BJW students learn of suicide reporting impact

12 02 2013

Reporting of suicide is a tricky area for journalists.

There’s more than 6,000 suicides a year and Brighton and Hove has one of the highest suicide rates in the country. What’s more the rates are going up dramatically.

Our trainee journalists visit courts, councils and inquests as part of their training and so we invited Chris Brown from the local suicide prevention charity Grassroots to come to talk to students about a subject that remains somewhat taboo in the public arena.

She gave us guidelines for how to report suicide and how to look after ourselves while doing so.

“Inappropriate reporting can lead to copycat suicides, particularly among younger more vulnerable audiences,” she said. “But positive outcomes of suicide reporting include helping to de-mystify it and challenging the stigma that surrounds it.”

She told us that studies in Toronto found that voluntary restrictions on newspaper reporting of subway suicides resulted in a 75% decrease in suicides by this method.

Students were shocked to hear that their reporting can make a difference, resulting in an overall increase in suicide and or an increase in uses of particular methods

Ben Paine, student, said: “The impact which a suicide has is catastrophic.. It is apparent that being bereaved by a suicide can lead to an increased chance of suicide for the bereaved themselves. Grief, loneliness, shame, can lead someone bereaved to taking their own life can elevate the chance of suicide by up to 40%.

“ We learned that by publishing helplines and contact details with the article it may aid any person who has suicidal thoughts by getting them to talk to the right person.”

The Grass Roots Suicide Prevention Organisation website is http://www.prevent-suicide.org.uk/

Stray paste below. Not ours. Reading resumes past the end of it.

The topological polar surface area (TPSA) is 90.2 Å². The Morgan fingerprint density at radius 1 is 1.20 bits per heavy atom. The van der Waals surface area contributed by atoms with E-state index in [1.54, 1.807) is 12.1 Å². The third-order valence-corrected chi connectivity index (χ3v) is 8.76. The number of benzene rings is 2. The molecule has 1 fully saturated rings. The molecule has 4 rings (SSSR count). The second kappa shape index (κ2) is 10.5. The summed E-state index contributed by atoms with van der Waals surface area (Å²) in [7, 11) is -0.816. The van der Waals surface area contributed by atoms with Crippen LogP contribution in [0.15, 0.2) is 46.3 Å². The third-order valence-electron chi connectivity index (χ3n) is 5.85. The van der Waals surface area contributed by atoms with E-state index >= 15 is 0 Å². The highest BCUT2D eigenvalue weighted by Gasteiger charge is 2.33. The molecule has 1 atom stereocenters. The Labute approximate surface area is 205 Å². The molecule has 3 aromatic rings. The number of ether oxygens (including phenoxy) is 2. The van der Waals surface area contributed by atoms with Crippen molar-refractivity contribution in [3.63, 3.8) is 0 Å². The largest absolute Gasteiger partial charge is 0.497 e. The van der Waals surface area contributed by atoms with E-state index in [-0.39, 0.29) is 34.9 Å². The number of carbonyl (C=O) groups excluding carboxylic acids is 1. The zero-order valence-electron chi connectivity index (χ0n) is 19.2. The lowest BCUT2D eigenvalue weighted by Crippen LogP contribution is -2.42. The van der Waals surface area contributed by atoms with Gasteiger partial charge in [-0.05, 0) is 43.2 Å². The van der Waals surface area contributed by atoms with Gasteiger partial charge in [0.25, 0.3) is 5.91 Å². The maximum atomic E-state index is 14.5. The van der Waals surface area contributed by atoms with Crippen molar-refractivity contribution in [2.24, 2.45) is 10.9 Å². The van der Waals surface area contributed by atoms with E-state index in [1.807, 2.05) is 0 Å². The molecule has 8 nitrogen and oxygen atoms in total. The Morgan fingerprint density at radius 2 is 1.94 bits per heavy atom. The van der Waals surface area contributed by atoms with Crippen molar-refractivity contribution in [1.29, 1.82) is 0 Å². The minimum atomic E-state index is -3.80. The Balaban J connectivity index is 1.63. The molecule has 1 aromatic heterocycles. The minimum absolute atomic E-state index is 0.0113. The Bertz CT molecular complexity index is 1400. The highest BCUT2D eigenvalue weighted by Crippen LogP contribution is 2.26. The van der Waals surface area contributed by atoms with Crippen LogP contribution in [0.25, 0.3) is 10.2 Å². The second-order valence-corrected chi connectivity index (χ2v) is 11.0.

And the suicide reporting guidelines are here: http://www.samaritans.org/media-centre/media-guidelines-reporting-suicide





Cain is able (the story so far)…

12 02 2013

We always tell our student journalists that time races by on our Fast Track 14-week NCTJ course and this week rookie hack Daniel Cain has taken to his blog to sum up how life at Journalist Works simply shoots by when you are learning new, interesting stuff (and getting addicted to seeing your byline…)

Over to you, Daniel…

After the initial shock of the first couple of weeks on the course things have finally settled down enough for me to get my head around where I’m currently at.

It’s been a whirlwind and I’ve experienced things that I would never have done before I came here (nothing life changing but fun nonetheless). I’ve attended a protest at a university – something I never did in my time there – I’ve helped plant a community garden and I’ve attended magistrates court to take notes on live cases.

From a selfish perspective it’s been great, I’ve had four pieces published (two in the Leader and two in the Argus) but it’s the overall experience that has had the biggest impact and left me feeling like I am actually getting closer to my dream of becoming a paid journalist.

We’ve had some inspiring speakers visit us so far. We got to meet the Fleet Street Fox just a week before she revealed her real identity in the Times, we heard from the Chichester Observer editor Colin Channon and also freelance photographer Andrew Hasson, whose work has been used on everything and everywhere.

Each day brings something entirely new and opens your eyes to writing in a way that you had never thought about before. Take today for example. We had two scientists come in to guest speak about stats and data, on the face of it not everyone’s cup of tea, but I definitely came out of it with a new outlook on how to process information in a way that’s not misleading and now know when the media is pulling the wool over our eyes.

Hopefully my story pool won’t dry up and I definitely need to start putting as much time into PA, production and law as I do shorthand and reporting… but it’s just too addictive seeing your name in print.